Rio 2016: After super Saturday high, we can bring home a record medals haul, says Team GB performance chief

Britain’s first week of competition, which was capped by Mo Farah’s thrilling 10,000m gold on Saturday night, has put it ahead of its achievements in the first week of the London Olympics

Ian Herbert
Rio de Janeiro
@ianherbs
Sunday 14 August 2016 17:14
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Team GB has enjoyed a rush of medals this weekend
Team GB has enjoyed a rush of medals this weekend

The Team GB director of performance has declared that he is confident that his athletes will return home with the biggest haul of medals won by Britain at an overseas Olympic Games, with a “massive, massive momentum” building in the camp.

Britain’s first week of competition, which was capped by Mo Farah’s thrilling 10,000m gold on Saturday night, has put it ahead of the London Olympics medal haul. Britain won 17 medals in the first week in Beijing, 29 in London and have 30 at the half way stage now. The team needs 48 medals to beat its best ever away tally, set in Beijing in 2008.

Simon Timson of UK Sport said he was “incredibly confident” of a record best away Games. “We remain confident we are ahead of the curve in achieving our target. It would be an absolutely historic achievement.”

Though the swimming and cycling performances have been exceptional, the Team GB chef de mission Mark England pinpointed “a new generation” of British Olympian medal winners. No fewer than 22 of the Britons who have collected medals here are first time Olympic medal winners.

Bryony Page’s achievement in becoming the first Briton to win a first British Olympic medal in trampolining – a silver – is a particular source of delight to Team GB. So is the success in diving, which was not so expected outside of those running that sport in Britain. There has been a gold and bronze there for Britain.

England, who has been leading British teams to Olympics since the Salt Lake City Winter Olympics of 2002, said it was “the best dynamic I have ever seen in the team.”

A stirring eve-of-competition speech from Andy Murray has played a part. Murray reversed his decision to live outside of the Athletes’ Village within 12 hours of reaching Rio. Having arrived in the Village, he spoke to the British athletes about “the opportunity to create once more what the athletes created in London.” The Team GB leaders were impressed by his eloquence and passion.

Watch the moment Usain Bolt became triple Olympic champion in the 100m

Swimming – enjoying its best Games in 108 years despite securing less UK Sport funding after disappointing in London – is seen by the Team GB leadership as an example of a sport willing to dismiss failing management and start again. “At UK Sport we felt swimming had under-performed over a number of Games,” Timson said.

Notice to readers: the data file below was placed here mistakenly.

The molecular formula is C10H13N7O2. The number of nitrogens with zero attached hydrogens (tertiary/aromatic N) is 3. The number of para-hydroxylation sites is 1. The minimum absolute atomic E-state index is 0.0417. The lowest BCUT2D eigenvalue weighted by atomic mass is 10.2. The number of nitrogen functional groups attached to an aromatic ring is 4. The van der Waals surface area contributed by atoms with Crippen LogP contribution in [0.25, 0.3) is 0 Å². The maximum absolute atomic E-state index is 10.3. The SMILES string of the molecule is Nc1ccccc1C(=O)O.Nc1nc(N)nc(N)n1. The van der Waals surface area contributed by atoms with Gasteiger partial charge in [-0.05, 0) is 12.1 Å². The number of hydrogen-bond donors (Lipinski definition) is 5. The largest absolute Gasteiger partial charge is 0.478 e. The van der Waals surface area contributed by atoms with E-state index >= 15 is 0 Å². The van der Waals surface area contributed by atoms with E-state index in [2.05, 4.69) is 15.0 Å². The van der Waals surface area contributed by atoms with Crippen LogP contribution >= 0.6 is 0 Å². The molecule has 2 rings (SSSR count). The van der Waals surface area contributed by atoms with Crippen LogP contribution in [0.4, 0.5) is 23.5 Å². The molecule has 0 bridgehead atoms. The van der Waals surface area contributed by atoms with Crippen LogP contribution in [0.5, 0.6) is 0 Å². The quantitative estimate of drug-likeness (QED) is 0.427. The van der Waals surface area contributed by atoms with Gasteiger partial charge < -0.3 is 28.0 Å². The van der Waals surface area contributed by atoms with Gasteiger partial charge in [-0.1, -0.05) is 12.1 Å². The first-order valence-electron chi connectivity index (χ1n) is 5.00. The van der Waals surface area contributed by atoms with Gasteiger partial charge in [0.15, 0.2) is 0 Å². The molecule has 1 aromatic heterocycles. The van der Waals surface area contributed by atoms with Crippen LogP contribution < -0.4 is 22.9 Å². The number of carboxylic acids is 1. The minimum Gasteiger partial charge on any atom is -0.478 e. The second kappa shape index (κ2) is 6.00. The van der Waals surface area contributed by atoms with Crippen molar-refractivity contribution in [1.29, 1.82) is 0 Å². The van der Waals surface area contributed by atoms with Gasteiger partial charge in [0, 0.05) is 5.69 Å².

Bill Furniss, formerly Becky Adlington’s coach replaced American Dennis Pursely and Chris Spice replaced Michael Scott as performance director after London. Furniss and Spice have insisted that swimming should benefit from the Team GB preparation camp. In London and Beijing, the swimmers did their own thing pre-Games.

The importance of swimming embracing the British set-up– one of UK Sport’s aims for swimming after London – is based on what the British leadership sees as a “one-team dynamic.” Only five of the 28 sports are not located at the Village and every athlete here has received a personal introduction to what membership of the team is supposed and what conduct is expected. The days of individual sports opting out of that are gone.

“We stood shoulder to shoulder with [swimming],” said Timson. “We took the difficult decisions together. We supported that leadership team to make the changes they needed to make. Ultimately they have driven it. It’s the work of Chris and Bill.”

The competition against some of the Kiwis and Australia in the velodrome is going to be key to our success here. We can't take anything for granted

&#13; <p>Simon Timson, UK Sport</p>&#13;

Leaders of the British team see an awkward challenge in the way that some smaller nations have spent much of their money tactically to target specific sports: such as South Korea, who are ninth in the medals table, just behind the might of Australia and Japan, by focussing on archery and Taekwondo.

They also view the Dutch, Kiwis, Australians and, to a certain extent the Japanese, as those they must benchmark themselves against. The Japanese are a huge challenge, with Tokyo’s Olympics next. “The challenge is to rise to that challenge with Japan on their home soil,” said Timson. “The competition against some of the Kiwis and Australia in the velodrome is going to be key to our success here. We can't take anything for granted.”

The second week brings new opportunities. “There’s plenty in the tank,” said England. "The sports that are coming in now - Taekwondo, triathlon, canoe sprint, more equestrian - have medalled at every Games.”

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